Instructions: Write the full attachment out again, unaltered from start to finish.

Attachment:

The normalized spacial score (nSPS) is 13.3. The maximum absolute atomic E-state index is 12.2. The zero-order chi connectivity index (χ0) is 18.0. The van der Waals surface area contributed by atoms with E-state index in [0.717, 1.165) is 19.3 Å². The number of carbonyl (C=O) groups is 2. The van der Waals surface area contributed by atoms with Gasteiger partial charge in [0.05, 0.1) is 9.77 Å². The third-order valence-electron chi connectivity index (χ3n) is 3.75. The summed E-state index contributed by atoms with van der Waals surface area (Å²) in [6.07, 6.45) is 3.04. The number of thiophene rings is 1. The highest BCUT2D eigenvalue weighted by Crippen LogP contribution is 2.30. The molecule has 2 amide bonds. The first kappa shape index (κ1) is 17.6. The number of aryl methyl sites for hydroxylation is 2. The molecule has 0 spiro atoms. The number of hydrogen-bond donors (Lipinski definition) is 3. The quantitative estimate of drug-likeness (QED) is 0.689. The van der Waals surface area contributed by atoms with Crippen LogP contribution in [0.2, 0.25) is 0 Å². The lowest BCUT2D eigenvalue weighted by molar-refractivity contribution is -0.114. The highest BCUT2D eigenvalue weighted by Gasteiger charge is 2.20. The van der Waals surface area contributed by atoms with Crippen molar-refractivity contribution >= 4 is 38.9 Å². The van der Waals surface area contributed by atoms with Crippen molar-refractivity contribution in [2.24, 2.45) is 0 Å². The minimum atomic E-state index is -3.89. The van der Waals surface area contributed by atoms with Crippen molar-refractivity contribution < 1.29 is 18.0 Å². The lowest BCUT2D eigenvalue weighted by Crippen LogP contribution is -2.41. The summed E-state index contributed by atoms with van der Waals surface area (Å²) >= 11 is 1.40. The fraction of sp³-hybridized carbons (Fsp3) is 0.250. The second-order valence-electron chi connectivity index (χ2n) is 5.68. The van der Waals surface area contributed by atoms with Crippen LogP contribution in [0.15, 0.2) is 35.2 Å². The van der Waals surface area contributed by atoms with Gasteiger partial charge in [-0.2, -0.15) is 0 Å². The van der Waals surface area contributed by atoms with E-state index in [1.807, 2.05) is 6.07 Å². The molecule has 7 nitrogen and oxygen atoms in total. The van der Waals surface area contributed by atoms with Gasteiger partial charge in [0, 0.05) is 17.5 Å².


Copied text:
The normalized spacial score (nSPS) is 13.3. The maximum absolute atomic E-state index is 12.2. The zero-order chi connectivity index (χ0) is 18.0. The van der Waals surface area contributed by atoms with E-state index in [0.717, 1.165) is 19.3 Å². The number of carbonyl (C=O) groups is 2. The van der Waals surface area contributed by atoms with Gasteiger partial charge in [0.05, 0.1) is 9.77 Å². The third-order valence-electron chi connectivity index (χ3n) is 3.75. The summed E-state index contributed by atoms with van der Waals surface area (Å²) in [6.07, 6.45) is 3.04. The number of thiophene rings is 1. The highest BCUT2D eigenvalue weighted by Crippen LogP contribution is 2.30. The molecule has 2 amide bonds. The first kappa shape index (κ1) is 17.6. The number of aryl methyl sites for hydroxylation is 2. The molecule has 0 spiro atoms. The number of hydrogen-bond donors (Lipinski definition) is 3. The quantitative estimate of drug-likeness (QED) is 0.689. The van der Waals surface area contributed by atoms with Crippen LogP contribution in [0.2, 0.25) is 0 Å². The lowest BCUT2D eigenvalue weighted by molar-refractivity contribution is -0.114. The highest BCUT2D eigenvalue weighted by Gasteiger charge is 2.20. The van der Waals surface area contributed by atoms with Crippen molar-refractivity contribution >= 4 is 38.9 Å². The van der Waals surface area contributed by atoms with Crippen molar-refractivity contribution in [2.24, 2.45) is 0 Å². The minimum atomic E-state index is -3.89. The van der Waals surface area contributed by atoms with Crippen molar-refractivity contribution < 1.29 is 18.0 Å². The lowest BCUT2D eigenvalue weighted by Crippen LogP contribution is -2.41. The summed E-state index contributed by atoms with van der Waals surface area (Å²) >= 11 is 1.40. The fraction of sp³-hybridized carbons (Fsp3) is 0.250. The second-order valence-electron chi connectivity index (χ2n) is 5.68. The van der Waals surface area contributed by atoms with Crippen LogP contribution in [0.15, 0.2) is 35.2 Å². The van der Waals surface area contributed by atoms with Gasteiger partial charge in [-0.2, -0.15) is 0 Å². The van der Waals surface area contributed by atoms with E-state index in [1.807, 2.05) is 6.07 Å². The molecule has 7 nitrogen and oxygen atoms in total. The van der Waals surface area contributed by atoms with Gasteiger partial charge in [0, 0.05) is 17.5 Å².